– Planting Requirements

Phlox are best planted in spring or autumn in moist, fertile, loamy, well-draining soil, however, you must be consistent, because waterlogged soil can cause the roots to rot. Light requirements for phlox plants differ with varieties; taller varieties prefer full sun, while low-growing phlox thrive in partial shade. On another note, the matured ones would mostly drought-tolerant plants but will appreciate regular watering when they are young.

3. Black Lace Elderberry

Black lace elderberry, also known as Sambucus nigra, is the cousin to the lace elderberries. The plant is a large, elegant deciduous flowering shrub with attractive, contrasting foliage and flowers. 

This plant produces lacey, deeply dissected, purple-black foliage, hence its name, from spring till fall. In contrast, the flat clusters of flowers produced in summer are creamy pink and have a lemon-scented fragrance with sweet nectar that attract bees and hummingbirds. When these pollinators start to visit your garden, it is beneficial for almost all the plants present.

After they have grown and established well, they will give way to small berries that have the same color as the foliage. The flowers and fruits of this black beauty can be used to make elderberry syrup, jam, or wine and are believed to have medicinal properties.

Black Lace Elderberry Dramatic Plant

– Benefits

When grown with the yellow-golden foliage of the Sambucus racemosa, black lace plants provide a perfect contrasting visual for your garden. They would make a bold statement to your landscape in a vast way while helping maximize each other’s fruit yield, hence, they are significantly beneficial in this area.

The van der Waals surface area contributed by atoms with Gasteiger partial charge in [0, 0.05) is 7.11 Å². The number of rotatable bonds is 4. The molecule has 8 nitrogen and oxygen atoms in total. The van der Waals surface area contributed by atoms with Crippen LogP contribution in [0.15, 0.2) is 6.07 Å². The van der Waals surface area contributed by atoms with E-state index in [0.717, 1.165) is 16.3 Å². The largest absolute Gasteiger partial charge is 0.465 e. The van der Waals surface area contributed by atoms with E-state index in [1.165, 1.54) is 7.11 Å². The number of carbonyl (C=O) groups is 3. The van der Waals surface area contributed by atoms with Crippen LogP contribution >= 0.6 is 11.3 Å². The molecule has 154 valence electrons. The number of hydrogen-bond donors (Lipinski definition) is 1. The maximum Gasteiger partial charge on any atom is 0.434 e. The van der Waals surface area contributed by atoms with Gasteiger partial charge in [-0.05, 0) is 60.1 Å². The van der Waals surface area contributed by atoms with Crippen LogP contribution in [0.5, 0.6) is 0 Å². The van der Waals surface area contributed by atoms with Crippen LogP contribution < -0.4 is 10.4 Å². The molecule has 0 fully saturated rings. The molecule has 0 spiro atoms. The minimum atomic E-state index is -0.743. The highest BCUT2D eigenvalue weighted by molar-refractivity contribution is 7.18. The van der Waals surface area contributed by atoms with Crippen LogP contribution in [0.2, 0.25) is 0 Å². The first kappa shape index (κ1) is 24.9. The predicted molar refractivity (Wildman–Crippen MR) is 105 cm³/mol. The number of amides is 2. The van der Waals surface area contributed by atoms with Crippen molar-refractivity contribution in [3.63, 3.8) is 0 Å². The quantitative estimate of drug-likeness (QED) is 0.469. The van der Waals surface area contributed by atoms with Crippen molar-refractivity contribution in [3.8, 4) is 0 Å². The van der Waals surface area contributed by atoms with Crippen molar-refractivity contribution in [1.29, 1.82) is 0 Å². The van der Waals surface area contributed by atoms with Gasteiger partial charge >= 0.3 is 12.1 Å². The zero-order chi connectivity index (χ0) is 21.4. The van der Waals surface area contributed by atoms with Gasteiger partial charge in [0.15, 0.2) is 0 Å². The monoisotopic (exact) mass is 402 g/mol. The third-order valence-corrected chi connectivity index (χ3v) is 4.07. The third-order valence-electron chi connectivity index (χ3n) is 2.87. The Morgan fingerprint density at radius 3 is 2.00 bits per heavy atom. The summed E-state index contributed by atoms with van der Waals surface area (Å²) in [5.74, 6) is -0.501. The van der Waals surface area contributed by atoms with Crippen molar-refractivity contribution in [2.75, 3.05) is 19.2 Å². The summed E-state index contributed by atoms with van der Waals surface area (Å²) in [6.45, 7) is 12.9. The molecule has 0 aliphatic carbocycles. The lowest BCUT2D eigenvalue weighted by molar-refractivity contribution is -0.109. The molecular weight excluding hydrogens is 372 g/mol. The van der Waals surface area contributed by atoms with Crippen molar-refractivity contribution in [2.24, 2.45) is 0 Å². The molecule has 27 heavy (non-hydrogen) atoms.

– Planting Requirements

Black lace plants have growing requirements similar to that of their cousins. They are fast-growing and do best in full sun but can tolerate partial shade too. 

On the other hand, compared to other shrubs, it is highly tolerant of wet soil and can grow in clay soil. However, it grows best in moist, loamy, slightly acidic, or neutral, well-draining soil. Watering should be done weekly and regularly.

4. White Pine Trees

The white pine, also known as pinus strobus, is a large, hardy, coniferous, evergreen tree used widely as the famous Christmas tree. This tree grows in a pyramidal shape and features long, soft, flexible, blueish-green, needle-like leaves in bundles of five. 

Instead of flowers, this tree produces long, slender, brown seed cones with smooth scales that reach up to eight inches in length. The white pine can live for up to 500 years, and its wood, which is soft and lightweight, is popularly used in the timber industry to produce furniture, crates, boxes, etc.

A Majestic White Pine Trees

– Benefits

When combined, the white pine helps to provide dappled shade for your elderberry bushes, as you would plant them in a way that the berry’s bush would not be facing the direct sun, so that this tree would be a proper shield to it. Also, note that your acid-loving elderberries will benefit from the additional acidity offered by the pine tree to the soil.